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What's Coming in HTML 5

It's an exciting time in the world of HTML as the W3C (World Wide Web Consortium) is hard at work on the latest version of HTML 5.0.

This version of HTML is being developed by the WHATWG (Web Hypertext Application Technology Working Group), whose stated goal is to continue evolution of the web. Since they're designing HTML 5 with web developers in mind, they've included several features that will make our lives much easier.

One example is the new doctype tag. In HTML 4, the doctype tag looks something like this:

<!DOCTYPE html PUBLIC "-//W3C//DTD HTML 4.01 Transitional//EN" "http://www.w3.org/TR/html4/loose.dtd">

In HTML 5, the doctype tag looks like this:

<!doctype html>

which is far easier to remember. HTML 5 has also streamlined the character set definition code. Here's the old way:

<meta http-equiv="Content-Type" content="text/html;charset=ISO-8859-1">

and here's the HTML 5 way:

<meta charset="UTF-8">

Again, the new version is much easier to remember.

HTML 5 has a number of new tags designed to assist with layout. Most designers use div tags to lay out their pages, giving them names to keep the sections distinct, which usually results in dozens of nested div tags all over the page. The new HTML has tags like <section>, <header>, <footer>, and <nav> to break the page into clearly defined parts. It's helpful for web developers but even better for users with accessibility software, which can easily bog down when describing a page held together with dozens of div tags.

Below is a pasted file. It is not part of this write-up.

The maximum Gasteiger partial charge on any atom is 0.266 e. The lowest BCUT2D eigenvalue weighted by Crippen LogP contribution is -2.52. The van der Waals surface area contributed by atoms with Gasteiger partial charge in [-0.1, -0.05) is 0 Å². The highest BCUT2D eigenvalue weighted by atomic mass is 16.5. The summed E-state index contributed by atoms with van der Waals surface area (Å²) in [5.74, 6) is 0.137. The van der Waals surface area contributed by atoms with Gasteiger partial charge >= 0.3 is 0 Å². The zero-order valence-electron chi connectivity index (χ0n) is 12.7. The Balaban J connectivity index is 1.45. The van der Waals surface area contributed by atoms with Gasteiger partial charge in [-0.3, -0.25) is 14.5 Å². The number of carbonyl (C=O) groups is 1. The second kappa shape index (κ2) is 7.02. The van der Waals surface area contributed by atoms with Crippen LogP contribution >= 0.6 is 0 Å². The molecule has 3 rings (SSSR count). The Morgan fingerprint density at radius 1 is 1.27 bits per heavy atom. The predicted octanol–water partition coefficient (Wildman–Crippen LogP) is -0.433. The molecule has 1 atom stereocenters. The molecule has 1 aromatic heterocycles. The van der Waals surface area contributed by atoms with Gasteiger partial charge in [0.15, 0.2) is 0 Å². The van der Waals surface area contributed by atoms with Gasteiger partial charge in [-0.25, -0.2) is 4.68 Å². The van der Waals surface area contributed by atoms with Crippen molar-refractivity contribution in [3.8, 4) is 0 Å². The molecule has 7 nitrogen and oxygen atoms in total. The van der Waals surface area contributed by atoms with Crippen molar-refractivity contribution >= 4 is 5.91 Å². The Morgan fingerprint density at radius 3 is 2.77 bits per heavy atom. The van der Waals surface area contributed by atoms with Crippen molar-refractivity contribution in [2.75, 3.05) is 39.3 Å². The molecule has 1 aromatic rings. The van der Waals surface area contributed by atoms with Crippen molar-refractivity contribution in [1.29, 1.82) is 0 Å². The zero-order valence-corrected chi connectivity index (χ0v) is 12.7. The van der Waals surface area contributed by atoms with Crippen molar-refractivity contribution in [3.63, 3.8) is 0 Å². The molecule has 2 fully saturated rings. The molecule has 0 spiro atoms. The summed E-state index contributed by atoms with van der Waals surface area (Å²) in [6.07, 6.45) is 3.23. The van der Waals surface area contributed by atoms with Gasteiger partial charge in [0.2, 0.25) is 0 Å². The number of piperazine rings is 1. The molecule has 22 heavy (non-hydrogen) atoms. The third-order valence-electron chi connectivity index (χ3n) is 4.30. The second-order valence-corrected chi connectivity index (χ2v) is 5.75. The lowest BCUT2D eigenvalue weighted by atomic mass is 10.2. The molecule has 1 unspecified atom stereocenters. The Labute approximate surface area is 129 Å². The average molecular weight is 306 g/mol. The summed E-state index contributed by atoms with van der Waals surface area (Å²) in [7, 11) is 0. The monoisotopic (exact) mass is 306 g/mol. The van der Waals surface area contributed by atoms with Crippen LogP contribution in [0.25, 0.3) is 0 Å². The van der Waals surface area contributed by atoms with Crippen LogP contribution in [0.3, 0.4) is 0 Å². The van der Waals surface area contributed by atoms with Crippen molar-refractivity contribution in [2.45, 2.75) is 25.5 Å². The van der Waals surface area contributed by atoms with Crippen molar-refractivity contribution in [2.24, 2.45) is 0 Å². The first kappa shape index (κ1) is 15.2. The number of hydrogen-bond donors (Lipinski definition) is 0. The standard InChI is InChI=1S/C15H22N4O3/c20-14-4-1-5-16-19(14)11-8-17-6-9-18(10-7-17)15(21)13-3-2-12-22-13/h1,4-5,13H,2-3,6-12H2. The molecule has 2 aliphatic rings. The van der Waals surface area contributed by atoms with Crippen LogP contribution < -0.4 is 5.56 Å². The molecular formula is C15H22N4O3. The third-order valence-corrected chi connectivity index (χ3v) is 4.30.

HTML 5 finally does away with several tags that have long been deprecated (and which you are hopefully not using anyway!) Examples are all the old frame tags (<frame>,<frameset> and <noframes>) as well as all the formatting tags whose functions are best handled through CSS (<font>, <center>, <basefont>, <big>, etc.). A number of formatting attributes are also gone (align, background and bgcolor on the <body> tag, most of the table formatting attributes like border, height and width, etc.). If you haven't already cleared these items from your sites, now would be the time.

The WHATWG editors estimate that HTML 5 probably won't complete all the W3C's steps towards recommendation until 2022 at the earliest. Don't panic that doesn't mean you can't use HTML 5 long before that! In fact, you can start revising and developing your sites for HTML 5 immediately. The latest versions of Opera, Safari and Internet Explorer have partial support for 5's new feature set, notably the <canvas> tag. For an up to date list of which browsers support which features, check out the WHATWG wiki page "Implementations in Web Browsers," located at http://wiki.whatwg.org/wiki/Implementations_in_Web_browsers.

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